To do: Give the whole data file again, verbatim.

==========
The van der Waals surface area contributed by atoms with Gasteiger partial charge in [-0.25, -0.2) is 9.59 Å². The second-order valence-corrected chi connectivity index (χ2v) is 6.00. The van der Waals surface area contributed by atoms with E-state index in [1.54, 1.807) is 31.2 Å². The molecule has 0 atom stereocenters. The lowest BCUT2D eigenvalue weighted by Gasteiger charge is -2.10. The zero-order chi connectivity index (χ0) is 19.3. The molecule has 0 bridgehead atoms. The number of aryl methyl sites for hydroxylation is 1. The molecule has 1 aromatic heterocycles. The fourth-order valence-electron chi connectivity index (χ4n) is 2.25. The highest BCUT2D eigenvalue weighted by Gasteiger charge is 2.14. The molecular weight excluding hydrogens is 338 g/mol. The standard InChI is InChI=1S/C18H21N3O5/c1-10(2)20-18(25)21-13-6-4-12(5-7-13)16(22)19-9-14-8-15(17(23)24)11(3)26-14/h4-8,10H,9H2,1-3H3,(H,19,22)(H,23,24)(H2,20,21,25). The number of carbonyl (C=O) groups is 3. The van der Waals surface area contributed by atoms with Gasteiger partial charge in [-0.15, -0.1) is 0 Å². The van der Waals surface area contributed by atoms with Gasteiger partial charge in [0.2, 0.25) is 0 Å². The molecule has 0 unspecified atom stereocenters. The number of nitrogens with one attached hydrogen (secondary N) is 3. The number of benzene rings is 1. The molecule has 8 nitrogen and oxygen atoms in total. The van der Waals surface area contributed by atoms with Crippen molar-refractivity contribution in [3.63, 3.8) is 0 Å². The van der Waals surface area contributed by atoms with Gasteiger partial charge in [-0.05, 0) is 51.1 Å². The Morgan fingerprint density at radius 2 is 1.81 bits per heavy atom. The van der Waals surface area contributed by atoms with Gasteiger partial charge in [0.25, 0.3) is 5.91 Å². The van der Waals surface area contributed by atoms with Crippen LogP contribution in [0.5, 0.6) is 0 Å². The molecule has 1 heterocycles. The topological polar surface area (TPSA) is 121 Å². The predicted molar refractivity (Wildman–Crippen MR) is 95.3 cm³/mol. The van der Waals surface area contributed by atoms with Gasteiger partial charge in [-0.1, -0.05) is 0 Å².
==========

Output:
The van der Waals surface area contributed by atoms with Gasteiger partial charge in [-0.25, -0.2) is 9.59 Å². The second-order valence-corrected chi connectivity index (χ2v) is 6.00. The van der Waals surface area contributed by atoms with E-state index in [1.54, 1.807) is 31.2 Å². The molecule has 0 atom stereocenters. The lowest BCUT2D eigenvalue weighted by Gasteiger charge is -2.10. The zero-order chi connectivity index (χ0) is 19.3. The molecule has 0 bridgehead atoms. The number of aryl methyl sites for hydroxylation is 1. The molecule has 1 aromatic heterocycles. The fourth-order valence-electron chi connectivity index (χ4n) is 2.25. The highest BCUT2D eigenvalue weighted by Gasteiger charge is 2.14. The molecular weight excluding hydrogens is 338 g/mol. The standard InChI is InChI=1S/C18H21N3O5/c1-10(2)20-18(25)21-13-6-4-12(5-7-13)16(22)19-9-14-8-15(17(23)24)11(3)26-14/h4-8,10H,9H2,1-3H3,(H,19,22)(H,23,24)(H2,20,21,25). The number of carbonyl (C=O) groups is 3. The van der Waals surface area contributed by atoms with Gasteiger partial charge in [-0.15, -0.1) is 0 Å². The van der Waals surface area contributed by atoms with Gasteiger partial charge in [0.2, 0.25) is 0 Å². The molecule has 0 unspecified atom stereocenters. The number of nitrogens with one attached hydrogen (secondary N) is 3. The number of benzene rings is 1. The molecule has 8 nitrogen and oxygen atoms in total. The van der Waals surface area contributed by atoms with Crippen molar-refractivity contribution in [3.63, 3.8) is 0 Å². The van der Waals surface area contributed by atoms with Gasteiger partial charge in [-0.05, 0) is 51.1 Å². The Morgan fingerprint density at radius 2 is 1.81 bits per heavy atom. The van der Waals surface area contributed by atoms with Gasteiger partial charge in [0.25, 0.3) is 5.91 Å². The van der Waals surface area contributed by atoms with Crippen LogP contribution in [0.5, 0.6) is 0 Å². The molecule has 1 heterocycles. The topological polar surface area (TPSA) is 121 Å². The predicted molar refractivity (Wildman–Crippen MR) is 95.3 cm³/mol. The van der Waals surface area contributed by atoms with Gasteiger partial charge in [-0.1, -0.05) is 0 Å².